De'Anthony Thomas makes most of touches

CHARLOTTESVILLE, Va. -- As Oregon running back De'Anthony Thomas made his way to the locker room following the Ducks’ 59-10 win at Virginia, he stopped to sign his autograph for one of the many Oregon fans still lingering after the game.

It was quite fitting that he was asked to sign a pair of sneakers.

Thomas, once a high school track star, was again nearly impossible to catch. He only carried the ball 11 times, and it was more than enough touches to rack up 124 yards and a career-high three touchdowns. Some outside the program have wondered if the 5-foot-9 Thomas can be an every-down back for the Ducks, if he can run in the footsteps of his predecessors, LaMichael James and Kenjon Barner. The answer? Thomas doesn’t need to carry the ball 20 times to be a dynamic leading rusher. His versatility is his trademark, and he again showcased it with his ability to line up as a receiver, run between the tackles, and also return kicks. It was the second straight week that Thomas ran for over 100 yards. This week, he lined up more as a receiver than he did in the season opener against Nicholls State.

Next week against Tennessee?

“We’re going to change what we do every week so people can’t figure us out,” said offensive coordinator Scott Frost.

Keeping Thomas’ role a mystery is as much a part of the game plan as scoring at warp speed. Thomas didn’t return punts against UVa, but he can do that, too, and Frost said not to rule that out this season, either. One role that won’t change for Thomas -- being a leader as some of the younger backs like Thomas Tyner continue to develop.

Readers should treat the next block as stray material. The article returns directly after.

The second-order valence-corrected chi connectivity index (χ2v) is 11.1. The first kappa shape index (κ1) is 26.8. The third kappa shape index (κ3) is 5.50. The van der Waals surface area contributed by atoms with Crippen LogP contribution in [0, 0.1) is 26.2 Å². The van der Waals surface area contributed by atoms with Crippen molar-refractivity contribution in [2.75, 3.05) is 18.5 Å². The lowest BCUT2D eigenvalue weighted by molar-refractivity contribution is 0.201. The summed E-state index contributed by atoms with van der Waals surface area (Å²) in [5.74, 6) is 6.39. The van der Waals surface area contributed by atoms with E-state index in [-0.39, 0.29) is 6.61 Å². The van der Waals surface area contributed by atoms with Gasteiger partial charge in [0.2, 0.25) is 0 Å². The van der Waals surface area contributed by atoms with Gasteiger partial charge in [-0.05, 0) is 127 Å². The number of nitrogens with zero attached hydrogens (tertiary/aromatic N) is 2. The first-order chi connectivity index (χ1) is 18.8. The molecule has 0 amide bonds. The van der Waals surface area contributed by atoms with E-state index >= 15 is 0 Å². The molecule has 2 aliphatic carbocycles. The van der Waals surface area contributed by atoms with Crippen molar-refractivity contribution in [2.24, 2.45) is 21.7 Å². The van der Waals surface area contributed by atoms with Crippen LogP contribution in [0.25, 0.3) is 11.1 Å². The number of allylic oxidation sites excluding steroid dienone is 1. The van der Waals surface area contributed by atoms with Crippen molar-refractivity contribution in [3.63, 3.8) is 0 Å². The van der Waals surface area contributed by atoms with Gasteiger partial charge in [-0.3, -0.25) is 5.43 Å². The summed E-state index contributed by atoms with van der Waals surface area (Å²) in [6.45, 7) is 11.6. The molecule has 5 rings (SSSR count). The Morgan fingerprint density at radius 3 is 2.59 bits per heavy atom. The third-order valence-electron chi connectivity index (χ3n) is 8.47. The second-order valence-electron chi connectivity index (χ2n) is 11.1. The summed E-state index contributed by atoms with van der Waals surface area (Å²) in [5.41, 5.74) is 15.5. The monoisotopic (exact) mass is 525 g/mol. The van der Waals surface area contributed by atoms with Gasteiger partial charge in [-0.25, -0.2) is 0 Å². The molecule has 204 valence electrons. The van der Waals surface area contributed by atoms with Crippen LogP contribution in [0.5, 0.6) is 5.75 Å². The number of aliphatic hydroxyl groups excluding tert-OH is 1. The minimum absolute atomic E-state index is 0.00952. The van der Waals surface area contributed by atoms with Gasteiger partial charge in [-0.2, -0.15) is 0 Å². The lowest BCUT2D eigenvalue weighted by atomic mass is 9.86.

As far as Thomas is concerned, he’s more than happy to continue sharing the load.

“It was great just to be out there, switching in the backfield, just showing off all our weapons,” he said. “It’s a great feeling just to get in there, hop out and let the other guys get touches. That’s the best thing about it, we’re very strong in the backfield. I feel like it doesn’t matter if Byron is in there, Thomas is in there. I just feel like everyone is going to get positive yardage and it’s going to help our offense.”

Oregon has now racked up 850 rushing yards in two weeks. Tyner, a true freshman, ran for a three-yard touchdown on the first play of his collegiate career. It was Thomas, though, who made Virginia’s defense dizzy. His back-to-back touchdowns in the first quarter gave Oregon a 21-0 lead, including a 40-yard burst.

“We felt good about the matchup of getting our playmakers the ball in space today, so getting him on the edge and letting him create in space, that was a big part of our game plan.” Frost said. “There were several times during the game where, once he got the edge, he was tough to bring down. We want to protect him a little bit. He’s not the kind of back we want to get the ball to up the middle 20 times a game. He’s kind of our knockout punch. We want to get him the ball in situations where we think he can make a big play and he answers the bell every time.”

Just ask Virginia.

“It’s pretty tough,” Virginia senior defensive tackle Brent Urban said of defending Thomas. “It’s the kind of thing where you need guys to get up the field and contain him and make sure he doesn’t get the edge on us.”

Thomas had the edge.

He averaged 11.3 yards per carry. There were only four games last season in which Thomas got double-digit carries. Coach Mark Helfrich said he doesn’t ever want to have to answer how much Thomas can handle because that would mean he was injured.

“It’s kind of like, how many pitches can a right-hander throw?” Helfrich said. “You don’t want to get to that magic number where he needs Tommy John surgery.

“We want the ball in his hands. We were trying to make a concerted effort from the first play to try to create some space, whether it’s the screen game as a receiver, or movement guy. He likes to be that guy, kind of a moving target. We need the ball in his hands and we talk all the time about ways to move him, line him up and get him the ball.”

How and where is anyone’s guess.